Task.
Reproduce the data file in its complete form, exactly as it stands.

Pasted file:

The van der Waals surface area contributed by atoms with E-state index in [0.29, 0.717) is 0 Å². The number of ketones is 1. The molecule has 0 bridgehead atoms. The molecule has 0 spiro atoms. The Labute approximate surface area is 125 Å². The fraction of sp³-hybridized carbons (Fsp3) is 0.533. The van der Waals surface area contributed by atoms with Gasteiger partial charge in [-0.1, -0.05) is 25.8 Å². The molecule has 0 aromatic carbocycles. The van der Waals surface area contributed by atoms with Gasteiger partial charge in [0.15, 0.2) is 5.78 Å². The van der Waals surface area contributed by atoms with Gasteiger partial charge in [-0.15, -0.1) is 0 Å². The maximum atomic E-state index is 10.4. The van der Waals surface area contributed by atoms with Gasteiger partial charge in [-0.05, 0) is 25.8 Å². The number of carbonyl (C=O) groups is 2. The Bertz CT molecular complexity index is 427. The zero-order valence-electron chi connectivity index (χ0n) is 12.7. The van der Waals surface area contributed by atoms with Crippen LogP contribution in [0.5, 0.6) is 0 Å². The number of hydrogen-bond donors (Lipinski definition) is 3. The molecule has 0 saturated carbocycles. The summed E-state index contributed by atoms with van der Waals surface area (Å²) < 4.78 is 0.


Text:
The van der Waals surface area contributed by atoms with E-state index in [0.29, 0.717) is 0 Å². The number of ketones is 1. The molecule has 0 bridgehead atoms. The molecule has 0 spiro atoms. The Labute approximate surface area is 125 Å². The fraction of sp³-hybridized carbons (Fsp3) is 0.533. The van der Waals surface area contributed by atoms with Gasteiger partial charge in [-0.1, -0.05) is 25.8 Å². The molecule has 0 aromatic carbocycles. The van der Waals surface area contributed by atoms with Gasteiger partial charge in [0.15, 0.2) is 5.78 Å². The van der Waals surface area contributed by atoms with Gasteiger partial charge in [-0.15, -0.1) is 0 Å². The maximum atomic E-state index is 10.4. The van der Waals surface area contributed by atoms with Gasteiger partial charge in [-0.05, 0) is 25.8 Å². The number of carbonyl (C=O) groups is 2. The Bertz CT molecular complexity index is 427. The zero-order valence-electron chi connectivity index (χ0n) is 12.7. The van der Waals surface area contributed by atoms with Crippen LogP contribution in [0.5, 0.6) is 0 Å². The number of hydrogen-bond donors (Lipinski definition) is 3. The molecule has 0 saturated carbocycles. The summed E-state index contributed by atoms with van der Waals surface area (Å²) < 4.78 is 0.